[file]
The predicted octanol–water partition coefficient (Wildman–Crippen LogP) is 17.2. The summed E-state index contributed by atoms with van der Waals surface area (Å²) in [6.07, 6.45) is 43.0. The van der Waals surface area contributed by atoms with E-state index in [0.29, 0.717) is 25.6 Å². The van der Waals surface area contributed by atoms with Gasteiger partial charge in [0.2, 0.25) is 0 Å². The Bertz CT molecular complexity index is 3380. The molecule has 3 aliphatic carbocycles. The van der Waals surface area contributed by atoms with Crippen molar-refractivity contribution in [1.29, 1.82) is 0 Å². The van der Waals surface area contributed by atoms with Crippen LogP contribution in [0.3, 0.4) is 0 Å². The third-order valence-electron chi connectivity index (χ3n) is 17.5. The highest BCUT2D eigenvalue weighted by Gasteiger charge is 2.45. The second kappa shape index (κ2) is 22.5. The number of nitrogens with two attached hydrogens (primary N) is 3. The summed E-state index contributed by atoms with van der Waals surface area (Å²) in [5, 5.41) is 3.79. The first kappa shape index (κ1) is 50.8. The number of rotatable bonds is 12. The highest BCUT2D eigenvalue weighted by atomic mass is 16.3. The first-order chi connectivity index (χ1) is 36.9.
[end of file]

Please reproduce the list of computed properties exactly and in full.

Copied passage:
The predicted octanol–water partition coefficient (Wildman–Crippen LogP) is 17.2. The summed E-state index contributed by atoms with van der Waals surface area (Å²) in [6.07, 6.45) is 43.0. The van der Waals surface area contributed by atoms with E-state index in [0.29, 0.717) is 25.6 Å². The van der Waals surface area contributed by atoms with Gasteiger partial charge in [0.2, 0.25) is 0 Å². The Bertz CT molecular complexity index is 3380. The molecule has 3 aliphatic carbocycles. The van der Waals surface area contributed by atoms with Crippen molar-refractivity contribution in [1.29, 1.82) is 0 Å². The van der Waals surface area contributed by atoms with Crippen LogP contribution in [0.3, 0.4) is 0 Å². The third-order valence-electron chi connectivity index (χ3n) is 17.5. The highest BCUT2D eigenvalue weighted by Gasteiger charge is 2.45. The second kappa shape index (κ2) is 22.5. The number of nitrogens with two attached hydrogens (primary N) is 3. The summed E-state index contributed by atoms with van der Waals surface area (Å²) in [5, 5.41) is 3.79. The first kappa shape index (κ1) is 50.8. The number of rotatable bonds is 12. The highest BCUT2D eigenvalue weighted by atomic mass is 16.3. The first-order chi connectivity index (χ1) is 36.9.